m (Ngarapihkeun éjahan, replaced: nyaeta → nyaéta, yen → yén (2), ea → éa using AWB)
Dina [[statistik]], '''nilai-p''' tina variabel random T
Dina basa sejen, anggapan
The p-value does not depend on unobservable parameters, but only on the data, i.e., it is observable; it is a "statistic." In classical frequentist inference, one rejects the null hypothesis if the p-value is smaller than a number called the ''level'' of the test. In effect, the p-value itself is then being used as the test statistic. If the level is 0.05, then the probability that the p-value is less than 0.05, given that the null hypothesis is true, is 0.05, provided the test statistic has a continuous distribution. In that case, the p-value is [[sebaran seragam|uniformly distributed]] if the null hypothesis is true.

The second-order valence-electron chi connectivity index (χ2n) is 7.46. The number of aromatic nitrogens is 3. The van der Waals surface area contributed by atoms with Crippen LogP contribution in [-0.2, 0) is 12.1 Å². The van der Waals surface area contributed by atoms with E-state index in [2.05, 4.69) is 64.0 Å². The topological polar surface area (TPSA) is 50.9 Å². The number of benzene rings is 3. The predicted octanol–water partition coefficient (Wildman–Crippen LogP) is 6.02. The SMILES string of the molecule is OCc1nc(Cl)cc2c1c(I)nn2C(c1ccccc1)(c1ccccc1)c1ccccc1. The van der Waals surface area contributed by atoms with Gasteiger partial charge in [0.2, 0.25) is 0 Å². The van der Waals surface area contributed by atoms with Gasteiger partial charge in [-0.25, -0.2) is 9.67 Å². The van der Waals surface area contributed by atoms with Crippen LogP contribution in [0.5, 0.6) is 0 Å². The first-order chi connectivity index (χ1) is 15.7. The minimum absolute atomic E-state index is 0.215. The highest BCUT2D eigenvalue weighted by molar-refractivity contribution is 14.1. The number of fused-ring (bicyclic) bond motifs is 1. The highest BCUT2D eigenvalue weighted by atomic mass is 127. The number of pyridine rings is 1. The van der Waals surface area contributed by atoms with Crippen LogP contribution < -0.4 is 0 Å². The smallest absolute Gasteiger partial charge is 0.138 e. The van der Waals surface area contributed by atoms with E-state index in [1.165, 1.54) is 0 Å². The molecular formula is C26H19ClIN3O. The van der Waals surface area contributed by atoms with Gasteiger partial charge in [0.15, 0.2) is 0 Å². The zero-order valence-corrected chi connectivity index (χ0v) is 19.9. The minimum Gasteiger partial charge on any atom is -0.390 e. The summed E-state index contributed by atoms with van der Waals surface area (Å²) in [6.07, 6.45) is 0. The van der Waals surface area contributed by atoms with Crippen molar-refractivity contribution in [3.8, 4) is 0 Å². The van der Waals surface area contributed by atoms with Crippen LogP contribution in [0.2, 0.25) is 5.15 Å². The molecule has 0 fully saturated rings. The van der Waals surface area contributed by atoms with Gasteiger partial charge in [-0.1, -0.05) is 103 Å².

There are several common misunderstandings about p-values. All of the following statements are '''FALSE''':
a) The p-value is the probability that the [[null hypothesis]] is true, justifying the "rule" of considering as significant p-values closer to 0 (zero).
Comment: In fact, [[frequentism|frequentist statistics]] does not, and cannot, attach probabilities to hypotheses. Comparison of Bayesian and classical approaches shows that p can be very close to zero while the posterior probability of the null is very close to unity. This is the '''Jeffreys-Lindley Paradox'''.
== Sumber Rujukan ==
* Sellke, T., M.J. Bayarri, & J. Berger. 2001. Calibration of P-values for Testing Precise Null Hypotheses. ''Am. Statistician'' 55: 62-71.